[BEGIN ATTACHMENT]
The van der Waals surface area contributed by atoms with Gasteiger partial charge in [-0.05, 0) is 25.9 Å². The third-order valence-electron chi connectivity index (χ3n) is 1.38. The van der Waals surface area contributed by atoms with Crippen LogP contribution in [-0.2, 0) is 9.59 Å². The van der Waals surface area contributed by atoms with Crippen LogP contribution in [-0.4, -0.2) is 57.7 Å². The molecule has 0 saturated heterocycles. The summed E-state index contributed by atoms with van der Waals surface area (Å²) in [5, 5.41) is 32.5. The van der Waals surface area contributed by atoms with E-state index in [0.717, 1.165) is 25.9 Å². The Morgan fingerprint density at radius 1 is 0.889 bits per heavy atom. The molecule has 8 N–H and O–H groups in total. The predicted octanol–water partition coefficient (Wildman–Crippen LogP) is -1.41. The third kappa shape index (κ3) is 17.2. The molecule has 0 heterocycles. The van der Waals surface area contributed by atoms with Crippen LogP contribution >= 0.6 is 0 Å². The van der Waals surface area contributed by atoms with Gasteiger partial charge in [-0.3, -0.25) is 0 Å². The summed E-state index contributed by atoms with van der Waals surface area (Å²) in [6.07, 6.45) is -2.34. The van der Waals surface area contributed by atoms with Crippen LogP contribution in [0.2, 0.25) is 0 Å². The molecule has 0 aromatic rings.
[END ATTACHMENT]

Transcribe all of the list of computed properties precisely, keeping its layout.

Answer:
The van der Waals surface area contributed by atoms with Gasteiger partial charge in [-0.05, 0) is 25.9 Å². The third-order valence-electron chi connectivity index (χ3n) is 1.38. The van der Waals surface area contributed by atoms with Crippen LogP contribution in [-0.2, 0) is 9.59 Å². The van der Waals surface area contributed by atoms with Crippen LogP contribution in [-0.4, -0.2) is 57.7 Å². The molecule has 0 saturated heterocycles. The summed E-state index contributed by atoms with van der Waals surface area (Å²) in [5, 5.41) is 32.5. The van der Waals surface area contributed by atoms with E-state index in [0.717, 1.165) is 25.9 Å². The Morgan fingerprint density at radius 1 is 0.889 bits per heavy atom. The molecule has 8 N–H and O–H groups in total. The predicted octanol–water partition coefficient (Wildman–Crippen LogP) is -1.41. The third kappa shape index (κ3) is 17.2. The molecule has 0 heterocycles. The van der Waals surface area contributed by atoms with Crippen LogP contribution >= 0.6 is 0 Å². The van der Waals surface area contributed by atoms with Gasteiger partial charge in [-0.3, -0.25) is 0 Å². The summed E-state index contributed by atoms with van der Waals surface area (Å²) in [6.07, 6.45) is -2.34. The van der Waals surface area contributed by atoms with Crippen LogP contribution in [0.2, 0.25) is 0 Å². The molecule has 0 aromatic rings.